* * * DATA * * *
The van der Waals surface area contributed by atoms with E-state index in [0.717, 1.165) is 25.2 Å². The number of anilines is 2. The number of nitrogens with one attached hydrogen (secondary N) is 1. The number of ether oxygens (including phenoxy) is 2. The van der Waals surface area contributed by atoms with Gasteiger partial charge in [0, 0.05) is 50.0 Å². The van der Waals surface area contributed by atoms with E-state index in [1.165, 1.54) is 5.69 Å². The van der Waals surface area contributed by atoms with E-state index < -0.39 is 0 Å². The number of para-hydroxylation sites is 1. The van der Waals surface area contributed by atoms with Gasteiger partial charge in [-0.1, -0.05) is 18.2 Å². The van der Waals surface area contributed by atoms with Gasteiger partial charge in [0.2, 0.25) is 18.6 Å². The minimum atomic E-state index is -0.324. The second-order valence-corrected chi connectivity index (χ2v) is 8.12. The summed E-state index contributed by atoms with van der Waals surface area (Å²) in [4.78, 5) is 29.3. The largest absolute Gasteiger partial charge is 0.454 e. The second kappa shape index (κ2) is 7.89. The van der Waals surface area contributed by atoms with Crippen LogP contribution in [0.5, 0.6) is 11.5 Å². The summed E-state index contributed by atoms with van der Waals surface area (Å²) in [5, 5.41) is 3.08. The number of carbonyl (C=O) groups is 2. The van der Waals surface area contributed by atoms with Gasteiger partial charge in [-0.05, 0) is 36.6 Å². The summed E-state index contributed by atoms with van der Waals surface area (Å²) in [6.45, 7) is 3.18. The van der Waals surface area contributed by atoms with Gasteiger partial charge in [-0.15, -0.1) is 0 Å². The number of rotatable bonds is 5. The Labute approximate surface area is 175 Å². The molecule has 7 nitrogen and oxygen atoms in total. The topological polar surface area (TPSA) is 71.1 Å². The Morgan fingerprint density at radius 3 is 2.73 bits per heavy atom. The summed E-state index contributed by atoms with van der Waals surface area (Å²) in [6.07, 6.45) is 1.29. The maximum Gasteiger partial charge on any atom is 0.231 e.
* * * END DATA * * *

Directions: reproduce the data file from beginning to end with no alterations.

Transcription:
The van der Waals surface area contributed by atoms with E-state index in [0.717, 1.165) is 25.2 Å². The number of anilines is 2. The number of nitrogens with one attached hydrogen (secondary N) is 1. The number of ether oxygens (including phenoxy) is 2. The van der Waals surface area contributed by atoms with Gasteiger partial charge in [0, 0.05) is 50.0 Å². The van der Waals surface area contributed by atoms with E-state index in [1.165, 1.54) is 5.69 Å². The van der Waals surface area contributed by atoms with E-state index < -0.39 is 0 Å². The number of para-hydroxylation sites is 1. The van der Waals surface area contributed by atoms with Gasteiger partial charge in [-0.1, -0.05) is 18.2 Å². The van der Waals surface area contributed by atoms with Gasteiger partial charge in [0.2, 0.25) is 18.6 Å². The minimum atomic E-state index is -0.324. The second-order valence-corrected chi connectivity index (χ2v) is 8.12. The summed E-state index contributed by atoms with van der Waals surface area (Å²) in [4.78, 5) is 29.3. The largest absolute Gasteiger partial charge is 0.454 e. The second kappa shape index (κ2) is 7.89. The van der Waals surface area contributed by atoms with Crippen LogP contribution in [0.5, 0.6) is 11.5 Å². The summed E-state index contributed by atoms with van der Waals surface area (Å²) in [5, 5.41) is 3.08. The number of carbonyl (C=O) groups is 2. The van der Waals surface area contributed by atoms with Gasteiger partial charge in [-0.05, 0) is 36.6 Å². The summed E-state index contributed by atoms with van der Waals surface area (Å²) in [6.45, 7) is 3.18. The van der Waals surface area contributed by atoms with Gasteiger partial charge in [-0.15, -0.1) is 0 Å². The number of rotatable bonds is 5. The Labute approximate surface area is 175 Å². The molecule has 7 nitrogen and oxygen atoms in total. The topological polar surface area (TPSA) is 71.1 Å². The Morgan fingerprint density at radius 3 is 2.73 bits per heavy atom. The summed E-state index contributed by atoms with van der Waals surface area (Å²) in [6.07, 6.45) is 1.29. The maximum Gasteiger partial charge on any atom is 0.231 e.